The news broke through just a week ago: the SNE (Syndicat national de l’édition, the French Publishers Association) had settled with Google; they were to hold a press conference on Monday. I pondered over the news on Saturday night and I wrote to an American friend on the next morning.
I thought about publishing this letter after improving it, but another news broke through today: Google had appealed Judge Chin’s order granting the Authors Guild motion for class certification. The sooner, the better, I thought; and I did not change a word.
Oocorphans stands for “out-of-corphans”, which is the nickname I gave to the French Law on Digital Exploitation of Unavailable Books (03/02/2012), because in my opinion, this law paves the way for orphan works to be digitized together with
out-of-commerce unavailable books, over the dead body of authors’ rights, and to no avail for libraries.
Google will most certainly try to promote the French Settlement in the U.S.; in which case the Authors Guild had better know that the settlement (which has not been disclosed so far) has not been disclosed either to the French Authors Guild (Société des gens de lettres), which did not take part in the negotiations between Google and the SNE.
With French Google Books Settlement and French oocorphans law, Google and French publishers can get a possibility to share a tacitly renewable 10-year exclusivity on orphan and out-of-commerce works (paper and e-book) without negotiating p-rights nor e-rights, either with authors, rightsholders, or a collective rights management society.
I shall publish additional posts if I can, either in French or in English.
I am wondering if there is any relation between Monday’s settlement and French oocorphans law (which regulatory decree is expected before Sept. 2, 2012). There could be one, actually. In 2010, Hachette Livre Chief Legal Officer declared that unavailable works, as defined in Hachette Livre and Google memorandum of understanding, were defined the same way as in the [oocorphans] project of law (“la notion d’« oeuvre indisponible » prévue par le protocole d’accord Google [et de Hachette Livre] est la même que celle du projet Zone grise, selon les mêmes critères”, “Accord Hachette-Google”, Légipresse n° 278, décembre 2010, p. 391-392).
According to French oocorphans law, an ooc book can be digitized if it is not available in print or as an e-book (“Art. 134-1. - On entend par livre indisponible au sens du présent chapitre un livre publié en France avant le 1er janvier 2001 qui ne fait plus l’objet d’une diffusion commerciale par un éditeur et qui ne fait pas actuellement l’objet d’une publication sous une forme imprimée ou numérique”).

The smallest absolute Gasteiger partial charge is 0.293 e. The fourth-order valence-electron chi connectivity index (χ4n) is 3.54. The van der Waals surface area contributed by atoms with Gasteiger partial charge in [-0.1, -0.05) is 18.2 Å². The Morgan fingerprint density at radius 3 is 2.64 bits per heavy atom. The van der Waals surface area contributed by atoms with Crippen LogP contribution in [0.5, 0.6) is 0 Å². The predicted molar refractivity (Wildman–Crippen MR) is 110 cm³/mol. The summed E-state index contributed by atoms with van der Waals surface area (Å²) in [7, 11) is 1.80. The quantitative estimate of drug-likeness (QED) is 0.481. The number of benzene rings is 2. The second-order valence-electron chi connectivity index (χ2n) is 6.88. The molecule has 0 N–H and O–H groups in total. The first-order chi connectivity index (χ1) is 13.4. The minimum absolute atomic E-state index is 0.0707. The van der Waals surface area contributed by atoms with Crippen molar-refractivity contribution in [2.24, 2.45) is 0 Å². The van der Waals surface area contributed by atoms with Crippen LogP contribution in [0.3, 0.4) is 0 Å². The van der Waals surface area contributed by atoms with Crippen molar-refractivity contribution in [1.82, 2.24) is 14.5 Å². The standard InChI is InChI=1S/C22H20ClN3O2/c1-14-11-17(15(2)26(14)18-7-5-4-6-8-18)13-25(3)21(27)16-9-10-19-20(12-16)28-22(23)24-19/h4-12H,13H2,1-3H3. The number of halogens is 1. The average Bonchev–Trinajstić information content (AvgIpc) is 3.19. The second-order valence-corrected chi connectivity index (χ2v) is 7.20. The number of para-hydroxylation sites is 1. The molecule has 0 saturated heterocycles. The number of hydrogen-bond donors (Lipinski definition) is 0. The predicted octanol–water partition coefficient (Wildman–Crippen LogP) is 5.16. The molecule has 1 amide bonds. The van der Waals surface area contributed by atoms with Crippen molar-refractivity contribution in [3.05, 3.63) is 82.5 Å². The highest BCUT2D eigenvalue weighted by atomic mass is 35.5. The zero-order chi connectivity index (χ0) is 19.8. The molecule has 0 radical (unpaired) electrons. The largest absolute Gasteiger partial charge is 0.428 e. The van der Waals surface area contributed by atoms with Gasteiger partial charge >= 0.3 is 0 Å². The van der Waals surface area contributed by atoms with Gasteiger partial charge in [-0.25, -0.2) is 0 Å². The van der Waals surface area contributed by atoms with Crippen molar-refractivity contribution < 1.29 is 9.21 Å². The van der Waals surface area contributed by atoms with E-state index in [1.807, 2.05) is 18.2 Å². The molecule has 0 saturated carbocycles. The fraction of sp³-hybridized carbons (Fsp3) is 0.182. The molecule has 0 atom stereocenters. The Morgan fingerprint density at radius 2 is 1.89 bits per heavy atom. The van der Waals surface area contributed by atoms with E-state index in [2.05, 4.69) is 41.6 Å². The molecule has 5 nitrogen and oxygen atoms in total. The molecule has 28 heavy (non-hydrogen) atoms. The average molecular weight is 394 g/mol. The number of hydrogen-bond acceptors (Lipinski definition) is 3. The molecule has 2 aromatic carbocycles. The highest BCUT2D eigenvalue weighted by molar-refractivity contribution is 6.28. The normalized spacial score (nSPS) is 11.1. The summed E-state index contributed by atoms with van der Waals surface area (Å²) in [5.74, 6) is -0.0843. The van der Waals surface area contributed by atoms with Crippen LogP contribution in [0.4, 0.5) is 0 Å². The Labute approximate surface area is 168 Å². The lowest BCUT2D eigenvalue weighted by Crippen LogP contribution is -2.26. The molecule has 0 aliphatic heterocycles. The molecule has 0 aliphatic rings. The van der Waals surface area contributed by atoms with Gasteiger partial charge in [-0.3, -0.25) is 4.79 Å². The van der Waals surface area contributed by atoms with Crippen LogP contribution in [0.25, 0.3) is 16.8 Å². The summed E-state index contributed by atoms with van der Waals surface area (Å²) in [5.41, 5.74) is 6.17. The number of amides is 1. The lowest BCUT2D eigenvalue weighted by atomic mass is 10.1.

Wanting to make a commercial use of unavailable books, SNE and Google had better wait for oocorphans law to be enforced. Why? Because this law will enable publishers to grab books e-rights without having to negotiate them with authors or rightsholders. How? From the moment an ooc book will be listed in the unavailable books database, publishers will just need to wait for six months to get the e-rights. If no author or rightsholder shows up, publishers can just get e-rights for nothing. Should an author, or a rightsholder show up, nothing is known yet about the way they are supposed to opt-out (rings a bell?). What we know for sure (because it is stated in the oocorphans law), is that if these guys show up after six months, they are supposed to prove that the publisher doesn’t own the p-right, which is a) contrary to the Berne Convention, b) (even worse) proving a negative.
Without oocorphans law, French publishers and Google would have had to negotiate e-rights with authors in order to be able to make a commercial (and lawful) use of unavailable books. Last, but not least: with oocorphans law, from the moment they would have put e-books made up from ooc p-books on the marketplace (had they, or had they not negotiated e-rights), French publishers would have deprived themselves from a unique opportunity to get some e-rights for free thanks to the oocorphans law, as the unavailable book is defined above as “neither in print nor in e-book form”.
(I hope that I am making this clear enough for you).
Now, the morals of this story is that French publishers have apparently managed to reverse the situation to their own advantage. Google is stuck in the U.S. trial. No way to use orphan works in the U.S. In France, if no author / rightsholder shows up to claim a book registered in the unavailable database (which will be the case with orphan works, which are also defined in oocorphans law), publishers will be entitled to sell orphans (on top of unavailable books whose authors will not have opted out) and, guess what, the original publisher (or any publisher owning the original publisher’s backlist, I suppose) will have an exclusive right on it. This is precisely what French Government had opposed in GBS 1.0. Looks like Google tried to steal a big piece of meat, and French publishers came over to (successfully) get their share (splitshare unknown). No need to tell you what I think about this law.
TO BE CONTINUED
(IF I CAN)
The French Google Books settlement caught up by its American Cousin
is a sequel to
Made-in-France GBS: French Google Books Settlement explained to my American friends
(Source : GBSfr-GBS-French-Google-Books-Settlement-explained-American-friends)